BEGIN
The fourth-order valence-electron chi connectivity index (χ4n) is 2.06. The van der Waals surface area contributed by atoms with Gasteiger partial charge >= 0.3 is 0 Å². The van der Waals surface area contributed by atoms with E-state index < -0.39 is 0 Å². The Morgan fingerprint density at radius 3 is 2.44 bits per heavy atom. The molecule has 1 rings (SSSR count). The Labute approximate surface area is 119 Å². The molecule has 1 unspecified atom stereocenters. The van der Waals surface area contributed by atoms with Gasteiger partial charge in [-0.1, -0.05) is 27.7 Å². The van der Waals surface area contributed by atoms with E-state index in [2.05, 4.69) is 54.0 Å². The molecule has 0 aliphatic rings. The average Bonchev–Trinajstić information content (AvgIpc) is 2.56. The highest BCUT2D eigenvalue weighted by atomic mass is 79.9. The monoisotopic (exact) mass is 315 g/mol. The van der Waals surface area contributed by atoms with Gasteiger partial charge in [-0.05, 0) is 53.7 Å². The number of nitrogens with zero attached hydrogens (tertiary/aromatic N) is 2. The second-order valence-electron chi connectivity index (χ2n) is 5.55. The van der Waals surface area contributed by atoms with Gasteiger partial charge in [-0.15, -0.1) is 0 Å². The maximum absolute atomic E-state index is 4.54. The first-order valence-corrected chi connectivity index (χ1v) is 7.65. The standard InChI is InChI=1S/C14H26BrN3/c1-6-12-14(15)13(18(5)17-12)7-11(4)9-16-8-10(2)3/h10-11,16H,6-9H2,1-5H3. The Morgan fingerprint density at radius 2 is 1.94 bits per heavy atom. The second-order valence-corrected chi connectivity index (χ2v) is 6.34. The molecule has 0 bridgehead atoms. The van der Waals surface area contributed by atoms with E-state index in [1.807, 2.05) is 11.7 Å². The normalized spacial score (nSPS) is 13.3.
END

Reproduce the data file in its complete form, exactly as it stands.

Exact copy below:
The fourth-order valence-electron chi connectivity index (χ4n) is 2.06. The van der Waals surface area contributed by atoms with Gasteiger partial charge >= 0.3 is 0 Å². The van der Waals surface area contributed by atoms with E-state index < -0.39 is 0 Å². The Morgan fingerprint density at radius 3 is 2.44 bits per heavy atom. The molecule has 1 rings (SSSR count). The Labute approximate surface area is 119 Å². The molecule has 1 unspecified atom stereocenters. The van der Waals surface area contributed by atoms with Gasteiger partial charge in [-0.1, -0.05) is 27.7 Å². The van der Waals surface area contributed by atoms with E-state index in [2.05, 4.69) is 54.0 Å². The molecule has 0 aliphatic rings. The average Bonchev–Trinajstić information content (AvgIpc) is 2.56. The highest BCUT2D eigenvalue weighted by atomic mass is 79.9. The monoisotopic (exact) mass is 315 g/mol. The van der Waals surface area contributed by atoms with Gasteiger partial charge in [-0.05, 0) is 53.7 Å². The number of nitrogens with zero attached hydrogens (tertiary/aromatic N) is 2. The second-order valence-electron chi connectivity index (χ2n) is 5.55. The van der Waals surface area contributed by atoms with Gasteiger partial charge in [-0.15, -0.1) is 0 Å². The maximum absolute atomic E-state index is 4.54. The first-order valence-corrected chi connectivity index (χ1v) is 7.65. The standard InChI is InChI=1S/C14H26BrN3/c1-6-12-14(15)13(18(5)17-12)7-11(4)9-16-8-10(2)3/h10-11,16H,6-9H2,1-5H3. The Morgan fingerprint density at radius 2 is 1.94 bits per heavy atom. The second-order valence-corrected chi connectivity index (χ2v) is 6.34. The molecule has 0 bridgehead atoms. The van der Waals surface area contributed by atoms with E-state index in [1.807, 2.05) is 11.7 Å². The normalized spacial score (nSPS) is 13.3.